This article examines some of the more common issues you find in locum tenens contracts. This article is not a substitute for professional legal advice, and it does not cover every possible situation you may encounter. It will, however, give you a basic understanding of what to expect when you sign on with a locum tenens recruiting agency.
Virtually all locum tenens agencies require some form of contract between their firm and the physician. The terms and conditions of the contracts will vary from one agency to the next, so it important to take the time to read each one that you are considering. While many agency contracts will contain a certain amount of standard language, it is possible for a firm to add its own clauses which you may not find with other agency contracts. Therefore, always read and understand before you sign.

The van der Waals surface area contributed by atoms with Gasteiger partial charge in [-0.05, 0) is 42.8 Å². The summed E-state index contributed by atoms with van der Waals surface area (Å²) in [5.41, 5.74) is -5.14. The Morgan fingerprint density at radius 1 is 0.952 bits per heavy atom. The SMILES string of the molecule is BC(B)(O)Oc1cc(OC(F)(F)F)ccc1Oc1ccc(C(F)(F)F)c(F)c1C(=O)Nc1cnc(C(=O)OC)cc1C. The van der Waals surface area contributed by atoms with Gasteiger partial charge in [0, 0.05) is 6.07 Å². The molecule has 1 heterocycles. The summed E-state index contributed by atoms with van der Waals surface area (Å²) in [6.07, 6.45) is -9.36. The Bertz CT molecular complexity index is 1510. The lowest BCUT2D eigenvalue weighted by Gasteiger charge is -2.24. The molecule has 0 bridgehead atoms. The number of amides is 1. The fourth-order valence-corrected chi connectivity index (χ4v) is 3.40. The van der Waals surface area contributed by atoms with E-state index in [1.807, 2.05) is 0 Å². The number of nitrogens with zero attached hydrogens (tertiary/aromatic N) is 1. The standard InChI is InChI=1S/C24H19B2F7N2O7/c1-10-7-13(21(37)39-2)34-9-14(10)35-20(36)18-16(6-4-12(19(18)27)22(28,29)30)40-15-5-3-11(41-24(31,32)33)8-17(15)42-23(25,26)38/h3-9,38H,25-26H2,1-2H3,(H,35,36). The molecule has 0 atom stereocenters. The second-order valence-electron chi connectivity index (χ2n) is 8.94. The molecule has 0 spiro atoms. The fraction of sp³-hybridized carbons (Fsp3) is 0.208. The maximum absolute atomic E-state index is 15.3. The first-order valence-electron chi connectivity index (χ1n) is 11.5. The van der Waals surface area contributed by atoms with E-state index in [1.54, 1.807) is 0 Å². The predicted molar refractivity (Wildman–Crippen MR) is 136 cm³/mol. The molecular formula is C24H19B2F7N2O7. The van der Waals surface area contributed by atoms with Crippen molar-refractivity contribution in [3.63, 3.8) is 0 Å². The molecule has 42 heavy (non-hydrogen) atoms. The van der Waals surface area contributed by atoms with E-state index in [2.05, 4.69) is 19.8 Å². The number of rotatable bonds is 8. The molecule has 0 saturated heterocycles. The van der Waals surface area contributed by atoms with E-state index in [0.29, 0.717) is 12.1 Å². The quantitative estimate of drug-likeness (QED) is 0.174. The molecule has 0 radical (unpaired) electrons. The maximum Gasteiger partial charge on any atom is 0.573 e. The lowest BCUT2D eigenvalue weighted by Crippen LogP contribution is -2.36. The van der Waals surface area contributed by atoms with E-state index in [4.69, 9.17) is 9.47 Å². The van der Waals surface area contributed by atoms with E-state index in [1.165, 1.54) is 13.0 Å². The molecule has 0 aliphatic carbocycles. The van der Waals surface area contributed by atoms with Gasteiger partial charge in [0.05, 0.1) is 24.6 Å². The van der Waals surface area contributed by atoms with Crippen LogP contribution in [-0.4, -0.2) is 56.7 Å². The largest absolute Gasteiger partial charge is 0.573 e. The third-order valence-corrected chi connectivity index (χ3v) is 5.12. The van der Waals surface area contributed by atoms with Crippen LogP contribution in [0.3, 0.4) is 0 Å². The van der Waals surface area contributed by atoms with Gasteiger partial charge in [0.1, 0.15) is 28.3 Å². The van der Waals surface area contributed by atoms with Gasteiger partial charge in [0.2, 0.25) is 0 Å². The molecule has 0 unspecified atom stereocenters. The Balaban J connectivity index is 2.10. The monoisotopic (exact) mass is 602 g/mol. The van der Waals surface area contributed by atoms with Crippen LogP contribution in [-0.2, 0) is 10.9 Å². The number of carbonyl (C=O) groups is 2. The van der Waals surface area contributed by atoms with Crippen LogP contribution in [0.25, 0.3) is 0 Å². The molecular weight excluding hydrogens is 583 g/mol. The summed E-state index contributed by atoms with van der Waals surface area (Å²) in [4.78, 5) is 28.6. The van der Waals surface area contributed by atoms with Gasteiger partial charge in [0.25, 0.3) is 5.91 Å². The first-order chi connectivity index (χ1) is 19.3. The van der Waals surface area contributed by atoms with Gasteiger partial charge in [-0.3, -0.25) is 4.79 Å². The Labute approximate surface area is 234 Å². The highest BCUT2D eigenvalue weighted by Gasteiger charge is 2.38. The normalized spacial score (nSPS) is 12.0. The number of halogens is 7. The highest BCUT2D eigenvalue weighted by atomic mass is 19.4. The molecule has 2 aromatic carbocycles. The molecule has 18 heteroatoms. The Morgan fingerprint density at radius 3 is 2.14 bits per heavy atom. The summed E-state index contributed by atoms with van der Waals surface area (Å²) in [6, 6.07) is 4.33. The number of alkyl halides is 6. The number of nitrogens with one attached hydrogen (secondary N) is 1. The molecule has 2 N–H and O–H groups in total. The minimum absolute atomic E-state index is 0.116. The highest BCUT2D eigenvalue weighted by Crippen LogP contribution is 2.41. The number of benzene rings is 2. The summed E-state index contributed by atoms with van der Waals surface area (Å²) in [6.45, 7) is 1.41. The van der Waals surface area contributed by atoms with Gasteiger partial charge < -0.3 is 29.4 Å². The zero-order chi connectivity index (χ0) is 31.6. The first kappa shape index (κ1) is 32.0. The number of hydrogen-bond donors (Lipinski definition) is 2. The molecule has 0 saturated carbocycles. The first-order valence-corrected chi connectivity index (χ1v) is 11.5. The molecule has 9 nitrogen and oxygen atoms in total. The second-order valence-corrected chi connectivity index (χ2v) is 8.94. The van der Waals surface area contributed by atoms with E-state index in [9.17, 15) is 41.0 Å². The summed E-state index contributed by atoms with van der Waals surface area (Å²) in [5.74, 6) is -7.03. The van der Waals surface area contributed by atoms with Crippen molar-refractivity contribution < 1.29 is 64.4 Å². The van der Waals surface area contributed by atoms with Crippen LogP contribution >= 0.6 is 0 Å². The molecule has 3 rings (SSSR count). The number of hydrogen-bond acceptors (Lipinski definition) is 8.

Here are a few of the more important elements you want to look for and understand in locum tenens staffing contracts:
Carte blanche authority: It is always best to know in advance if the locum tenens agency that you sign with is contractually allowed to present your employment information to all interested parties, with or without your permission. For some medical professionals, prior consent is not that important; for others it is. The important issue is that you know what the agency is allowed to do.
Exclusive versus Non-Exclusive Clauses: You will want to know, in advance of signing, if you are allowed to work with other hiring agencies or if you are prohibited from doing so. Some locum tenens agencies will allow you to work with as many hiring agencies as you wish, while others will not. It is important that you know which option you signing on for.